Estimated Cost: $$$$
Total: 12 – 17 hours
Gardening work will be more enjoyable and efficient with this rugged and versatile potting bench. With plenty of countertop space, pegboard, shelving, a drawer and large bin sized for bags of potting mix, all your potting and transplanting tools will be easily stored and ready to use. Hook a hose up to the PVC faucet setup and you're ready to rinse vegetables or give young transplants a cool drink of water. You can let the sink drain into a bucket underneath, or you can hook up a length of hose and direct it away from the bench for a makeshift drain.
This project represents a fairly significant investment in time and materials, with a stainless steel bar sink, exterior-grade plywood and plumbing supplies. But it is simpler to build than it may appear, and the result will provide years of gardening enjoyment.
Cut parts A through K to size according to the cut list and mark in pencil to keep organized. Begin assembling left side (plumbing side) in the following manner: Install one upper stretcher (G) flush with top of front leg (D) and inset 1 ½" from both the front leg and back leg to allow for the front and back top stretchers (use a scrap block of 2 x 4 and a framing square for proper placement). Install lower stretcher (F) 4" up from bottom of legs and inset 1 ½" from back leg and 1" from front leg fasten with glue and 2" screws. Make sure the assembly is square before proceeding to next step.
Build the right side in the same manner, except this side includes a drawer support (H), which is installed 4 ¾" below the bottom edge of upper stretcher (G). Again, make sure everything is square and attach with glue and 2" screws.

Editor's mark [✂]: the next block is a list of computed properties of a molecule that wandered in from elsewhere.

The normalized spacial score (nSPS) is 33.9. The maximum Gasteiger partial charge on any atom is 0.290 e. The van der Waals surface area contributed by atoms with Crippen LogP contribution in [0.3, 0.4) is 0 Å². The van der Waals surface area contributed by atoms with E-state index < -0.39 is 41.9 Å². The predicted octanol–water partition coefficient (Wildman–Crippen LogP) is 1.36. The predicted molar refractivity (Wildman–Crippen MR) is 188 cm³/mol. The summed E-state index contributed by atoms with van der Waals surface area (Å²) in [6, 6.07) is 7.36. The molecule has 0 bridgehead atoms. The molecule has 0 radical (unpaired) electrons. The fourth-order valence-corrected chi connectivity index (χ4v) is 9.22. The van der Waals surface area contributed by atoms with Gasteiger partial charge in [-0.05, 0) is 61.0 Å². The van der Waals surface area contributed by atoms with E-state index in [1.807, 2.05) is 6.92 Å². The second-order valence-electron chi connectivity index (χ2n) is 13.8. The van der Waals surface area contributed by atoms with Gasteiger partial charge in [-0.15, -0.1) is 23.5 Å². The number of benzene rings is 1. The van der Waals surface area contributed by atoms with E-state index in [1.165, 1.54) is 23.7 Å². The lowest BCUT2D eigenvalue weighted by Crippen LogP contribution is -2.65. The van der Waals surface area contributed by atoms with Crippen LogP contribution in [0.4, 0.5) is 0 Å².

Connect the two end assemblies by attaching the two back stretchers (B), keeping the tops flush with the tops of their corresponding lower stretchers (F). Use glue and 3" screws.
Install top stretcher (C), keeping top of stretcher flush with top of back legs (A). Carefully drill pilot holes and use glue and 3" screws.
Install top front stretcher (J) with glue and 3" screws, keeping top flush with top of upper stretchers (G) and face should be flush with front edge of front legs (D).
Mark center of both back stretchers (B) and line up center of one middle leg (E), keeping the top of the leg 1 ½" down from the top edge of the upper back stretcher so that top of upper stretcher (G) will eventually line up flush with top of back stretcher (B). Attach with glue and 2" screws.
Install bottom front stretcher (I) to front edge of both lower stretchers (F), keeping tops flush. Use glue and 2" screws.
Hold other middle leg (E) even with one of the front legs and mark where front stretcher (I) will fall. Cut a ¾" deep dado for the front stretcher to fit into, mark the center points of both the (I) and (J) and line those up with the center point of front middle leg (E). Attach to bottom front stretcher with 2" screws and glue.
The inside edge of the top front stretcher (J) should fall across the center of the top of the front middle leg (E), leaving about ¾" for both the top front stretcher and middle upper stretcher (G) to attach to the leg. Place middle upper stretcher on top of the back and front middle legs (E) and attach with 3" screws. Drive 3" screws through the front of the top front stretcher and into the middle upper stretcher as well.
Attach the shelf (K) to the back legs (A), keeping bottom of shelf flush with bottom edge of top stretcher (C). Use a combination square and clamps to help keep the shelf square and level. Use glue and 3" screws through the back legs and into the shelf, and use 2" screws from the back of the top stretcher and into the shelf.